With local media under siege, it’s more important than ever for us to rally support behind funding our local journalism. You can help by participating in our “I Support” program, allowing us to keep offering readers access to our incisive coverage of local news, food and culture with no paywalls. expands payments challenging rivals In a statement released on Aug. 30, Lacey and Larkin called the case against them an “epic government overreach,” maintained content on the site was protected by the First Amendment and said the site aided law enforcement whenever when concerns arose about the safety of a woman or child.

It also allowed a news website, like azcentral, to remove obscene or abusive comments under articles without leaving the impression it was endorsing all that remained. In defending the website’s operators, Michael Lacey and Jim Larkin, attorneys for Backpage have contended that it was immune from prosecution because the Communications Decency Act of 1996 limited liability for websites that posted words or ads written by others. Lacey and Larkin were also arrested in 2007 by the Maricopa County Sheriff’s Office, accused of having published the contents of a grand jury investigation in the New Times. Lawyers for Backpage.com say the men, as website operators, have immunity from consequences related to content posted by users under the federal Communications Decency Act. The ads feature nearly nude photos and use coded language to offer sex for money, according to a declaration justifying the arrests of Lacey, Larkin and Ferrer.

One of the effort’s key backers was then-California Attorney General Kamala Harris, now a member of the U.S. Backpage also proactively sued over laws in three states that sought to hold online advertising platforms accountable for user content, successfully arguing that such laws were unconstitutional and collecting attorneys fees from those states. Starting in 1989, New Times Inc. used “Audiotext”—which combined pay-per-minute 900-numbers with call-in voicemail boxes—to let readers reply directly to personals ads. It would give a huge boost to ad revenues and prove so popular that the company set up its own telephone service. The following year, New Times would successfully challenge restrictions at the University of Arizona, which had declared that the paper could only be distributed at six points around campus and must pay for the privilege. They began with the Phoenix New Times, co-founded by Lacey in 1970 as an anti-war newspaper on the campus of Arizona State University in Tempe, and would go on to publish papers in 18 cities, including New York, Los Angeles, Miami, Seattle, and St. Louis.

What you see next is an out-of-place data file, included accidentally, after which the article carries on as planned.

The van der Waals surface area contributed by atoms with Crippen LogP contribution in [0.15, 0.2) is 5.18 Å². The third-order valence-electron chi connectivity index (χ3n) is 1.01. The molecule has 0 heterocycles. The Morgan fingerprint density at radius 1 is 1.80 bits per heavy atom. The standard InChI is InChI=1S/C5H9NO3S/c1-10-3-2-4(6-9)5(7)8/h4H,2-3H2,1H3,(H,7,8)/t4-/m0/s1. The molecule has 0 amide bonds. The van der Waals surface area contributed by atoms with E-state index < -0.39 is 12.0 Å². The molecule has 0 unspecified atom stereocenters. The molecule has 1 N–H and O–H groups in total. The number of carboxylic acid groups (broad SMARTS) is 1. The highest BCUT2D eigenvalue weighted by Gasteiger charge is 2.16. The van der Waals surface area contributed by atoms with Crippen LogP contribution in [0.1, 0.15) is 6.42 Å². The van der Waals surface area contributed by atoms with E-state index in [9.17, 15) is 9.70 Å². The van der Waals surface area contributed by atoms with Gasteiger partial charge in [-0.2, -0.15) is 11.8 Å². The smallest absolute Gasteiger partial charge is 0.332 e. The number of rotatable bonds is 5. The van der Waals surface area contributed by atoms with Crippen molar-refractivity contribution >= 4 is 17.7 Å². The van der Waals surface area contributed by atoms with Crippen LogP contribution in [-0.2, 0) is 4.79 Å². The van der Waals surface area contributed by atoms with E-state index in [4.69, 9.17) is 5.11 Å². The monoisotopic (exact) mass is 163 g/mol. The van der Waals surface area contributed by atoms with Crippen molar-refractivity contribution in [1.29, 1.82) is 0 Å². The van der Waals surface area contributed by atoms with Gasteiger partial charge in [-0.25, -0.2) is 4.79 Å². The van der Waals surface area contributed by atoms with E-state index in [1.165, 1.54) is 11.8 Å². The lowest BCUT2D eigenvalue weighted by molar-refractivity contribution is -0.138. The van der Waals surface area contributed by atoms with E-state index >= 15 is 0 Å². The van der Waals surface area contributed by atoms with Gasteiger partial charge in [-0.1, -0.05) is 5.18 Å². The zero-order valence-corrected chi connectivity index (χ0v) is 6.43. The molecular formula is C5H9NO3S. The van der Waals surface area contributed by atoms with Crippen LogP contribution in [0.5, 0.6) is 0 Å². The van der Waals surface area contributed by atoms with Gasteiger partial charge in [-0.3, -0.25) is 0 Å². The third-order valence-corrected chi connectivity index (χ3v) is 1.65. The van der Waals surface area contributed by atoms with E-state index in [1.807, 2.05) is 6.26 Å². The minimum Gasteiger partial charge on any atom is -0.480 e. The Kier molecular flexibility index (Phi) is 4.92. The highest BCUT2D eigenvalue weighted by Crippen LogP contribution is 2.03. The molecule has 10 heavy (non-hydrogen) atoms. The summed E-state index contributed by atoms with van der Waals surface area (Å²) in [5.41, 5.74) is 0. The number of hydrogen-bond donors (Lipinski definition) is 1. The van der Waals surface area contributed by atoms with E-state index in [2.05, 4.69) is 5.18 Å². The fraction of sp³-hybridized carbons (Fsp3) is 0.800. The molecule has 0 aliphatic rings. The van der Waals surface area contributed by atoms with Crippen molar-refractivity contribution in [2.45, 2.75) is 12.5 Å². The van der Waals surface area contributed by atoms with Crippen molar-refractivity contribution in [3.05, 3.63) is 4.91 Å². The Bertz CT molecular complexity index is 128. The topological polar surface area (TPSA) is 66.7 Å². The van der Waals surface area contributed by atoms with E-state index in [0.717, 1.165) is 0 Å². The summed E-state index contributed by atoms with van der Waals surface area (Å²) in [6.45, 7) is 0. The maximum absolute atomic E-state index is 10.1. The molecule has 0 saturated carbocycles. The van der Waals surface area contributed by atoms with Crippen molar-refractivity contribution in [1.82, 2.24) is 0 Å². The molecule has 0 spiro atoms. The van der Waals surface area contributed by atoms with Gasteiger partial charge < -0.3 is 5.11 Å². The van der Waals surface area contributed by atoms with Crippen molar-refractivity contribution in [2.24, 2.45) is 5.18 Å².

Less than two weeks later, Dominic Lanza, an Arizona-based U.S. attorney who had helped coordinate the raid and whose nomination to a federal judgeship had been languishing since January, was confirmed by a Senate subcommittee that McCain sits on. The feds knew he was on a flight back from Scotland at the time—the FBI and the Department of Homeland Security were waiting to handcuff him on the plane once it arrived—because attorneys for both men had made it clear that they would turn themselves in if need be. Instead, a coalition of local cops and federal agents took the splashiest route possible, and the one most likely to ensure that Lacey’s and Larkin’s loved ones would not be spared. The hearing featured John McCain making an appearance “and his wife is sitting the chamber watching,” complains Lacey. Through the McCain Institute, Cindy had been promoting I Am Jane Doe, a documentary about sex trafficking that was intensely critical of Section 230 protections for Backpage.

Meanwhile, the Ruxton Group had grown to represent advertising for 28 weeklies in major markets. For the future it would not be surprising to see New Times acquire more alternative weekly papers in top markets. Although circulation grew and advertising increased, the paper suffered from a high level of debt and was never profitable. At the time it was sold to New Times, the paper had a weekly circulation of 80,000 copies. The acquisition boosted circulation of the New Times chain to more than 500,000, and the company had revenue of more than $35 million in fiscal 1993. Other sex worker resources have also shuttered since the April 2018 passage of FOSTA, Rep. Wagner’s follow-up to the failed SAVE Act.